4. Viscoelastic creep. It may sound complicated but is relatively easy to understand. In effect, if a muscle is placed in a lengthened position for a long period of time, it loses its visco-elastic properties, or its ability to spring back into its normal tension state. Unchanging posture leads to decreased fluid and nutrition exchange in the disc. If you spend a lot of time bent over a computer desk the muscles in your back are being held in a lengthened position, which will eventually compromise their ability to return to their normal state. This makes you more susceptible to minor traumas as a result of normal movement; for example, you are more likely to hurt your back on small and light loads out of position. Studies have shown that if you spend 15 minutes in a forward flexed posture, it takes 3 times as long or 45 minutes for your muscles to return to their original state. Dr. Shawna Heber, DC, BSc (Kin).   This means that if you have been sitting for a prolonged period of time, the last thing you want to do is get up and lift or move heavy weights.
  5. Research shows that core muscle strength is not as important as core muscle endurance for maintaining a healthy back.ttc-blog-3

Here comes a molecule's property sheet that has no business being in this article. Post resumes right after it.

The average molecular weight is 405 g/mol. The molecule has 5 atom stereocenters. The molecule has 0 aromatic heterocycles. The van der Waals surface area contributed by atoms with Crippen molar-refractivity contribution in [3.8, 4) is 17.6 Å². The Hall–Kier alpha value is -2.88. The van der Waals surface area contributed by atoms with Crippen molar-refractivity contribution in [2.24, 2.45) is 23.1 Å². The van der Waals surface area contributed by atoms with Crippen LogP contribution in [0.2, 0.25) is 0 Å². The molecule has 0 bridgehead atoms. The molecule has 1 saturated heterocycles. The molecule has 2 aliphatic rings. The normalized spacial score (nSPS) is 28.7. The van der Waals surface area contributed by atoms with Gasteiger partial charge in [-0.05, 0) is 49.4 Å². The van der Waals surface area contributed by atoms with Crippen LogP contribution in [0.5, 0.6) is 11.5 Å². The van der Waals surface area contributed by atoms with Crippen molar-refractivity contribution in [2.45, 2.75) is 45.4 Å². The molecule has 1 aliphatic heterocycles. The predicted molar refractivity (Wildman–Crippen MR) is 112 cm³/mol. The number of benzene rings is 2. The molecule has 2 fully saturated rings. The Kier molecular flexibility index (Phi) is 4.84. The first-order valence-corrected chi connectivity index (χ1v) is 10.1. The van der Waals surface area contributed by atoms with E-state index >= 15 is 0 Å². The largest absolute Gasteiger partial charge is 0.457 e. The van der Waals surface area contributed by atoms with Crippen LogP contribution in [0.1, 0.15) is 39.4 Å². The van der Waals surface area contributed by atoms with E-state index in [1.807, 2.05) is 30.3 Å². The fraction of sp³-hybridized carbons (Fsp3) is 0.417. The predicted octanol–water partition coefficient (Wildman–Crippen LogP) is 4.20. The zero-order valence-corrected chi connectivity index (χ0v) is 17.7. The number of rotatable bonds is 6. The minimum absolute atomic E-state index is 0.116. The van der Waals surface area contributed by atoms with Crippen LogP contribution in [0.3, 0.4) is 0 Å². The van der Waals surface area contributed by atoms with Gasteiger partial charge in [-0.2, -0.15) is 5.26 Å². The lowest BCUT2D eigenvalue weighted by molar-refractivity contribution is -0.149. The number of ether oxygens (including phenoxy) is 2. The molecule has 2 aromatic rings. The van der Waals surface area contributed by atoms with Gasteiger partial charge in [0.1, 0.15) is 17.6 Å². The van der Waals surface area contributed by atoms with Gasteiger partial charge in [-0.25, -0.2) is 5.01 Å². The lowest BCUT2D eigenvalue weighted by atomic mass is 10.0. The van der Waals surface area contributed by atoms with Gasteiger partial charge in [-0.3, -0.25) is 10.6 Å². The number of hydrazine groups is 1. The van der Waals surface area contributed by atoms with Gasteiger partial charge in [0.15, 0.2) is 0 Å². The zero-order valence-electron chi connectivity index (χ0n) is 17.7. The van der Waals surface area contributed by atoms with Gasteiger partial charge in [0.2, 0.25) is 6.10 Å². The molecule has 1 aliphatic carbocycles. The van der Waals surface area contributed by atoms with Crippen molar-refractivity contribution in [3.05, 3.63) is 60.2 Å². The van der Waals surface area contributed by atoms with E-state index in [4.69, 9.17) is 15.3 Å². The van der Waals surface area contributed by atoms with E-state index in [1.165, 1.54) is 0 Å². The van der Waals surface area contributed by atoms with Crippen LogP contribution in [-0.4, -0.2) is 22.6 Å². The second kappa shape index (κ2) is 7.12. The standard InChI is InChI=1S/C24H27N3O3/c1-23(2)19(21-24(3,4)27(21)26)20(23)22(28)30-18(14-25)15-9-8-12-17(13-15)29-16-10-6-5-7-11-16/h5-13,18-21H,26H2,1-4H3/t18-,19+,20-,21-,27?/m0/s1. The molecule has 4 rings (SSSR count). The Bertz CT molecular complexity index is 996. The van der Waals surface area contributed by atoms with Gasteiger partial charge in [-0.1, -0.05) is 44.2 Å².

6. There are muscles in the body that have feed-forward properties. What this means is, before your body initiates movement, there are certain muscles that become activated and contract before the movement is actually made. These muscles have stabilizing properties that prevent injury. One such muscle is called the multifidus, the most important of your spinal stabilizing muscles. If any of the core muscle belt muscles get lazy and do not activate, then the multifidi will activate more powerfully and eventually fatigue (and shut down). ttc-blog-4
  7. Core muscles mostly shut down when we sit. According to clinical research, core muscle activation is limited while performed in a seated position. Rectus abdominis registered 81% lower in bilateral seated versus standing. http://www.ncbi.nlm.nih.gov/pubmed/21877146

Three simple things are needed to develop and maintain a healthy back.

  1. Motion: motion into the spinal joints is needed to deliver nutrients into the joint and remove waste. Waste can be inflammation, scar tissue, etc. After the age of 18 we no longer have a blood supply to the spinal discs. The discs then get their nutrients from subtle motion. But, this motion should also be safe motion and not create shearing of the discs.